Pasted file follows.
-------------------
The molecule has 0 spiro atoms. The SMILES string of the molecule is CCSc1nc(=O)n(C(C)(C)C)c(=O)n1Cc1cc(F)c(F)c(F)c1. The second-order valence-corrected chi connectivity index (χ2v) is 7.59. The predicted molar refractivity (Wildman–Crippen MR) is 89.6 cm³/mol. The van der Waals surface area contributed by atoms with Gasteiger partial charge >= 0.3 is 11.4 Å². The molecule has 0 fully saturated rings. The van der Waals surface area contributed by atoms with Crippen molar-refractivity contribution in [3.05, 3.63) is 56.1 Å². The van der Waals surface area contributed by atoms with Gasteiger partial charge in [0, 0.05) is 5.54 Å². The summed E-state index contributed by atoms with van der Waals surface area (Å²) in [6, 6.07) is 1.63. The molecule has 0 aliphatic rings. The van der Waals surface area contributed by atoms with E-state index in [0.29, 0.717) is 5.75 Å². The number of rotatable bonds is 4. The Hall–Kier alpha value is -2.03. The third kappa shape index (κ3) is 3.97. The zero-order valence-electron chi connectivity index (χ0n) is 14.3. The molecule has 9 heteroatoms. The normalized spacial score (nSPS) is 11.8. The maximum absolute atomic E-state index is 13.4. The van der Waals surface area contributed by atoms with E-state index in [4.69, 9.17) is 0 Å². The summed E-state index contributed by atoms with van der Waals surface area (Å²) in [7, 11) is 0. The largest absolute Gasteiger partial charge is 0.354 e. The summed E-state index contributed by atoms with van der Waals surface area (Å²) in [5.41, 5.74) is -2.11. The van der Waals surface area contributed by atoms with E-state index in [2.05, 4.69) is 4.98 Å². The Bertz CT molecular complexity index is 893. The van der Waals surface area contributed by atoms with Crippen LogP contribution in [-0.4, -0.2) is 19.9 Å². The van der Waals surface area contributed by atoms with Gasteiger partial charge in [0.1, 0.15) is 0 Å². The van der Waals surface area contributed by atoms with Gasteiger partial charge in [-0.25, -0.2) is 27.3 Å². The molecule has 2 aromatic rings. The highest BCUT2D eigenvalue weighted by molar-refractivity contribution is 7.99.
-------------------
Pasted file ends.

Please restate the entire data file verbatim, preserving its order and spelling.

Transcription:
The molecule has 0 spiro atoms. The SMILES string of the molecule is CCSc1nc(=O)n(C(C)(C)C)c(=O)n1Cc1cc(F)c(F)c(F)c1. The second-order valence-corrected chi connectivity index (χ2v) is 7.59. The predicted molar refractivity (Wildman–Crippen MR) is 89.6 cm³/mol. The van der Waals surface area contributed by atoms with Gasteiger partial charge >= 0.3 is 11.4 Å². The molecule has 0 fully saturated rings. The van der Waals surface area contributed by atoms with Crippen molar-refractivity contribution in [3.05, 3.63) is 56.1 Å². The van der Waals surface area contributed by atoms with Gasteiger partial charge in [0, 0.05) is 5.54 Å². The summed E-state index contributed by atoms with van der Waals surface area (Å²) in [6, 6.07) is 1.63. The molecule has 0 aliphatic rings. The van der Waals surface area contributed by atoms with E-state index in [0.29, 0.717) is 5.75 Å². The number of rotatable bonds is 4. The Hall–Kier alpha value is -2.03. The third kappa shape index (κ3) is 3.97. The zero-order valence-electron chi connectivity index (χ0n) is 14.3. The molecule has 9 heteroatoms. The normalized spacial score (nSPS) is 11.8. The maximum absolute atomic E-state index is 13.4. The van der Waals surface area contributed by atoms with E-state index in [4.69, 9.17) is 0 Å². The summed E-state index contributed by atoms with van der Waals surface area (Å²) in [7, 11) is 0. The largest absolute Gasteiger partial charge is 0.354 e. The summed E-state index contributed by atoms with van der Waals surface area (Å²) in [5.41, 5.74) is -2.11. The van der Waals surface area contributed by atoms with E-state index in [2.05, 4.69) is 4.98 Å². The Bertz CT molecular complexity index is 893. The van der Waals surface area contributed by atoms with Crippen LogP contribution in [-0.4, -0.2) is 19.9 Å². The van der Waals surface area contributed by atoms with Gasteiger partial charge in [0.1, 0.15) is 0 Å². The van der Waals surface area contributed by atoms with Gasteiger partial charge in [-0.25, -0.2) is 27.3 Å². The molecule has 2 aromatic rings. The highest BCUT2D eigenvalue weighted by molar-refractivity contribution is 7.99.